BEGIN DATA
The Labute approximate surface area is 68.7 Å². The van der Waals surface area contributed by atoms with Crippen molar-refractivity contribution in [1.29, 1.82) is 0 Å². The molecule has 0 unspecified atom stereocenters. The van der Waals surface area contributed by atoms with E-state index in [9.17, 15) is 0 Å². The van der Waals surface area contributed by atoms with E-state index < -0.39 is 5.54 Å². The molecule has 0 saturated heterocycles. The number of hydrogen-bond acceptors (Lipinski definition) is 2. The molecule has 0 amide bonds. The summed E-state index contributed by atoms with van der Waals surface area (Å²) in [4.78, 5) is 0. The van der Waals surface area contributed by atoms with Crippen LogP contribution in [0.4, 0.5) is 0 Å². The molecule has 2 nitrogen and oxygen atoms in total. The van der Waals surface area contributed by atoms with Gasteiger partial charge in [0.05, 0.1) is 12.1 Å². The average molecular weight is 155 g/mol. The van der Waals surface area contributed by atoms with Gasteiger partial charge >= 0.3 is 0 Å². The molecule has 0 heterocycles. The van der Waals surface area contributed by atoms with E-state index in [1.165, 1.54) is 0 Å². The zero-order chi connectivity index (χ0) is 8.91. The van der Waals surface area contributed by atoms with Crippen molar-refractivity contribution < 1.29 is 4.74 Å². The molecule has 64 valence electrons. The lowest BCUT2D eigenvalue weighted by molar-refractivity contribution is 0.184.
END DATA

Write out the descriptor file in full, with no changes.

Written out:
The Labute approximate surface area is 68.7 Å². The van der Waals surface area contributed by atoms with Crippen molar-refractivity contribution in [1.29, 1.82) is 0 Å². The molecule has 0 unspecified atom stereocenters. The van der Waals surface area contributed by atoms with E-state index in [9.17, 15) is 0 Å². The van der Waals surface area contributed by atoms with E-state index < -0.39 is 5.54 Å². The molecule has 0 saturated heterocycles. The number of hydrogen-bond acceptors (Lipinski definition) is 2. The molecule has 0 amide bonds. The summed E-state index contributed by atoms with van der Waals surface area (Å²) in [4.78, 5) is 0. The van der Waals surface area contributed by atoms with Crippen LogP contribution in [0.4, 0.5) is 0 Å². The molecule has 2 nitrogen and oxygen atoms in total. The van der Waals surface area contributed by atoms with Gasteiger partial charge in [0.05, 0.1) is 12.1 Å². The average molecular weight is 155 g/mol. The van der Waals surface area contributed by atoms with Gasteiger partial charge >= 0.3 is 0 Å². The molecule has 0 heterocycles. The van der Waals surface area contributed by atoms with E-state index in [1.165, 1.54) is 0 Å². The zero-order chi connectivity index (χ0) is 8.91. The van der Waals surface area contributed by atoms with Crippen molar-refractivity contribution < 1.29 is 4.74 Å². The molecule has 64 valence electrons. The lowest BCUT2D eigenvalue weighted by molar-refractivity contribution is 0.184.